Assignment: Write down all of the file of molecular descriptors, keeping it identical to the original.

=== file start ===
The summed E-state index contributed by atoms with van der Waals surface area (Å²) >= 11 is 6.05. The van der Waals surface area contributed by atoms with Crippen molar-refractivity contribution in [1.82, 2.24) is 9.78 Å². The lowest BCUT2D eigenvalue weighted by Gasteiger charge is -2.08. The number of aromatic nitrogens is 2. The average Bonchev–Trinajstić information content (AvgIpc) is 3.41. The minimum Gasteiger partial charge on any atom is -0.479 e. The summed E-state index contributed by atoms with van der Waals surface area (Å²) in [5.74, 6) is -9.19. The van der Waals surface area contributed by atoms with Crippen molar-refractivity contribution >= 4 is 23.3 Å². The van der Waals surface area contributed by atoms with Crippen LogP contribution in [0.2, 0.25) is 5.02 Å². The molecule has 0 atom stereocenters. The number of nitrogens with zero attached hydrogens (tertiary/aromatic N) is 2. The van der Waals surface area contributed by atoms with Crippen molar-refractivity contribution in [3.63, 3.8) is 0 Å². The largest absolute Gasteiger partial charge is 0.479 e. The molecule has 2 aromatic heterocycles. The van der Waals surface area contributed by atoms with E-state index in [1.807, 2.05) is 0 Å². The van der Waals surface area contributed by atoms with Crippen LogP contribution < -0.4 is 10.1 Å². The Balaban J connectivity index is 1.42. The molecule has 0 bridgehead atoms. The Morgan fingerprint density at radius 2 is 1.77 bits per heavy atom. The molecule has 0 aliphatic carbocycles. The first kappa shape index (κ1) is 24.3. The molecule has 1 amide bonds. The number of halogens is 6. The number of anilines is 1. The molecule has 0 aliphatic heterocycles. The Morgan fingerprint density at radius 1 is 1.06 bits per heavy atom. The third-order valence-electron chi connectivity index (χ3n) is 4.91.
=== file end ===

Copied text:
The summed E-state index contributed by atoms with van der Waals surface area (Å²) >= 11 is 6.05. The van der Waals surface area contributed by atoms with Crippen molar-refractivity contribution in [1.82, 2.24) is 9.78 Å². The lowest BCUT2D eigenvalue weighted by Gasteiger charge is -2.08. The number of aromatic nitrogens is 2. The average Bonchev–Trinajstić information content (AvgIpc) is 3.41. The minimum Gasteiger partial charge on any atom is -0.479 e. The summed E-state index contributed by atoms with van der Waals surface area (Å²) in [5.74, 6) is -9.19. The van der Waals surface area contributed by atoms with Crippen molar-refractivity contribution >= 4 is 23.3 Å². The van der Waals surface area contributed by atoms with Crippen LogP contribution in [0.2, 0.25) is 5.02 Å². The molecule has 0 atom stereocenters. The number of nitrogens with zero attached hydrogens (tertiary/aromatic N) is 2. The van der Waals surface area contributed by atoms with Crippen molar-refractivity contribution in [3.63, 3.8) is 0 Å². The largest absolute Gasteiger partial charge is 0.479 e. The molecule has 2 aromatic heterocycles. The van der Waals surface area contributed by atoms with E-state index in [1.807, 2.05) is 0 Å². The van der Waals surface area contributed by atoms with Crippen LogP contribution < -0.4 is 10.1 Å². The Balaban J connectivity index is 1.42. The molecule has 0 bridgehead atoms. The Morgan fingerprint density at radius 2 is 1.77 bits per heavy atom. The molecule has 0 aliphatic carbocycles. The first kappa shape index (κ1) is 24.3. The molecule has 1 amide bonds. The number of halogens is 6. The number of anilines is 1. The molecule has 0 aliphatic heterocycles. The Morgan fingerprint density at radius 1 is 1.06 bits per heavy atom. The third-order valence-electron chi connectivity index (χ3n) is 4.91.